“I am in the process of clearing the front stoep which should be done by tonight [Friday]. And the grass will be cut tomorrow [Saturday].”
Van Rensburg said Sponneck continuously vowed to clean the Maritz Street property, but to no avail.
He said his concern was primarily safety.
“My daughter’s window faces the house and she tells me that people come and go often, particularly at night. I don’t know whether it is criminal or drug-related activity – or maybe people coming for a thrill at the spookhuis.
“But all of the activity would be avoided if he would just clean up the house. With John bringing more and more things to the second house, it is presenting an increasing risk for all of us living in the vicinity.”
Biddulph said Sponneck had a history of neglect of his properties. He added that despite his best efforts, the municipality had “displayed a remarkable lack of appetite to deal strongly with these issues”.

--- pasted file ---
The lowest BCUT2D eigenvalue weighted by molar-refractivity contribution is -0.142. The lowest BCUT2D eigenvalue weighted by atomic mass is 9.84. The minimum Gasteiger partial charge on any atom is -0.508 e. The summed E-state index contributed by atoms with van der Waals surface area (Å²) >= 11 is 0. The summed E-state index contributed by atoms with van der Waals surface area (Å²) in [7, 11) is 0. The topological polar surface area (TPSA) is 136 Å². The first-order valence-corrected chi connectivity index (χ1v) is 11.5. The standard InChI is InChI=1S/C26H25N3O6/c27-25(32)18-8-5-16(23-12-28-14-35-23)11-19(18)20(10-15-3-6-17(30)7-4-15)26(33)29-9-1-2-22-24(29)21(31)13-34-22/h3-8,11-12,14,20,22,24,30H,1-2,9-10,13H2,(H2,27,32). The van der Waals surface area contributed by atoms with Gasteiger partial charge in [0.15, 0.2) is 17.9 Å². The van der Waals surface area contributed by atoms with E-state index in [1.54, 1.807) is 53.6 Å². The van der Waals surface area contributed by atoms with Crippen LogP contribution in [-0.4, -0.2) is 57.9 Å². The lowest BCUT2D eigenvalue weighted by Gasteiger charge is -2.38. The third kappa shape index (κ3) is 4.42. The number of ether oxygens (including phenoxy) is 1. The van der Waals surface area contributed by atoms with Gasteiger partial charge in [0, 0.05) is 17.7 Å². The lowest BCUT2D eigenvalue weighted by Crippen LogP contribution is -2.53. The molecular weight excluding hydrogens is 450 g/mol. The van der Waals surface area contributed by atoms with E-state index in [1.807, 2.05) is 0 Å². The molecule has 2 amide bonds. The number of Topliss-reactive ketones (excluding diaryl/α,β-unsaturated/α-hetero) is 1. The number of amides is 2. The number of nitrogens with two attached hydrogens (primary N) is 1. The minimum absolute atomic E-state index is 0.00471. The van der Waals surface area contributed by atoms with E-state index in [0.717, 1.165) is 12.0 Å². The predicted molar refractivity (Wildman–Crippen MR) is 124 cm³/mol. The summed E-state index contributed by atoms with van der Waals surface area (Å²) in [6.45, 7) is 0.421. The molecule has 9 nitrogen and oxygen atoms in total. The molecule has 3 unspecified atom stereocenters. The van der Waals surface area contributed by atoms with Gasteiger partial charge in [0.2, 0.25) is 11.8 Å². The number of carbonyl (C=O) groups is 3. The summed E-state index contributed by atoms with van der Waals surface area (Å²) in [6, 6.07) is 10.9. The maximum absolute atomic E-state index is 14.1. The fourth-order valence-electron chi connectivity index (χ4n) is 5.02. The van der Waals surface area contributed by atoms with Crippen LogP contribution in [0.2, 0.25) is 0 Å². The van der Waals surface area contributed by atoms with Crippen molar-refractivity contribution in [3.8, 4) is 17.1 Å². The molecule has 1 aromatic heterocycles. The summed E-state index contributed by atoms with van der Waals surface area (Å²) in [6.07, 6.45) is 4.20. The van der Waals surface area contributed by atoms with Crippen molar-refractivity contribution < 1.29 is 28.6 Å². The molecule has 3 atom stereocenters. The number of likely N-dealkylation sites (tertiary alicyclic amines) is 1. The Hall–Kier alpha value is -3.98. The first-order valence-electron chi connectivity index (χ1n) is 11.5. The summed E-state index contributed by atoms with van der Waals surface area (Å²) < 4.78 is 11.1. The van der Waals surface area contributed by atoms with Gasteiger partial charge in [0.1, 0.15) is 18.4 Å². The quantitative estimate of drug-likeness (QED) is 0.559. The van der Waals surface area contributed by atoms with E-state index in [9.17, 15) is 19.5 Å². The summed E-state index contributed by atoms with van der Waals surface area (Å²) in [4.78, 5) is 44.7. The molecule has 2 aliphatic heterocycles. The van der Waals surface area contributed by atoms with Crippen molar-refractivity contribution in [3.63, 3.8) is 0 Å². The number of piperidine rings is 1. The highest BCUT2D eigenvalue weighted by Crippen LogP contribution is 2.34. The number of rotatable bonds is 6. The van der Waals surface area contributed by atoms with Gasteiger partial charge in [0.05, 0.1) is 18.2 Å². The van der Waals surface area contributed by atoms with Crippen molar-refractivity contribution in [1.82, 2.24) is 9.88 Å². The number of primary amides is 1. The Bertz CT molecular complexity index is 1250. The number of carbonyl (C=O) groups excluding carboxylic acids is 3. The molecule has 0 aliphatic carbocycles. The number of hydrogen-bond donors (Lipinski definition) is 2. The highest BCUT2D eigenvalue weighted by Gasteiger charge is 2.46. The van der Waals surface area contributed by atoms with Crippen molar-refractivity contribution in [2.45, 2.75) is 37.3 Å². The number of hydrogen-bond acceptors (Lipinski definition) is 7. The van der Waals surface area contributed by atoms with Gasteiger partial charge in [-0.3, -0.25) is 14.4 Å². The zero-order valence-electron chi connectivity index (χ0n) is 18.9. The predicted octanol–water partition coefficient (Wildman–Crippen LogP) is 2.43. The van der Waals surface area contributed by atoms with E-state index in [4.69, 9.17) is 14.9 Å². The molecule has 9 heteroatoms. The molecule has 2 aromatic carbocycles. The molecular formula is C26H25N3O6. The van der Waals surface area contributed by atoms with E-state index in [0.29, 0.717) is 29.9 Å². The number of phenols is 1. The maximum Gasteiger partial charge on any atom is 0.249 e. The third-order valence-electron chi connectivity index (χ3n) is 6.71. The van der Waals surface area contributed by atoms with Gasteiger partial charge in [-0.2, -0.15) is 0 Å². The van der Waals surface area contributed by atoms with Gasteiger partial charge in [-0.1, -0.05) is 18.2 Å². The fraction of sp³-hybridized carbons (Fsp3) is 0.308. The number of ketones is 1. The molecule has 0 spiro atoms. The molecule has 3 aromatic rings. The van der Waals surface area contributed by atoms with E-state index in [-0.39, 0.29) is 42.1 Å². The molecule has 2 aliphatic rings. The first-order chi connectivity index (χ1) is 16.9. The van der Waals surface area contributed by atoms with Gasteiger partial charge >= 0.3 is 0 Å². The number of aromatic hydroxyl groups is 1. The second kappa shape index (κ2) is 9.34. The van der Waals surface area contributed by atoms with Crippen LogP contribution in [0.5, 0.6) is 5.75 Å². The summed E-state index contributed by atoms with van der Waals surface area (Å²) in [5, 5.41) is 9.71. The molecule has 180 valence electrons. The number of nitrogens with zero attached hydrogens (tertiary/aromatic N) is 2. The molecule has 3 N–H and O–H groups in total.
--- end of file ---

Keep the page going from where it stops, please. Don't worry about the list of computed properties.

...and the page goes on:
“I have tried for several years to get the Maritz Street matter resolved, right down to requests for a demolition order.”
Biddulph said other than requests for compliance inspections by municipal fire and safety officials, the building inspectorate and public health, little else could be done from the ward office side.
“Affected residents are not prevented from pursuing civil action against a private property owner if they feel their property values have been negatively affected,” Biddulph said.
Municipal spokesperson Mthubanzi Mniki failed to respond to questions by the time of going to print.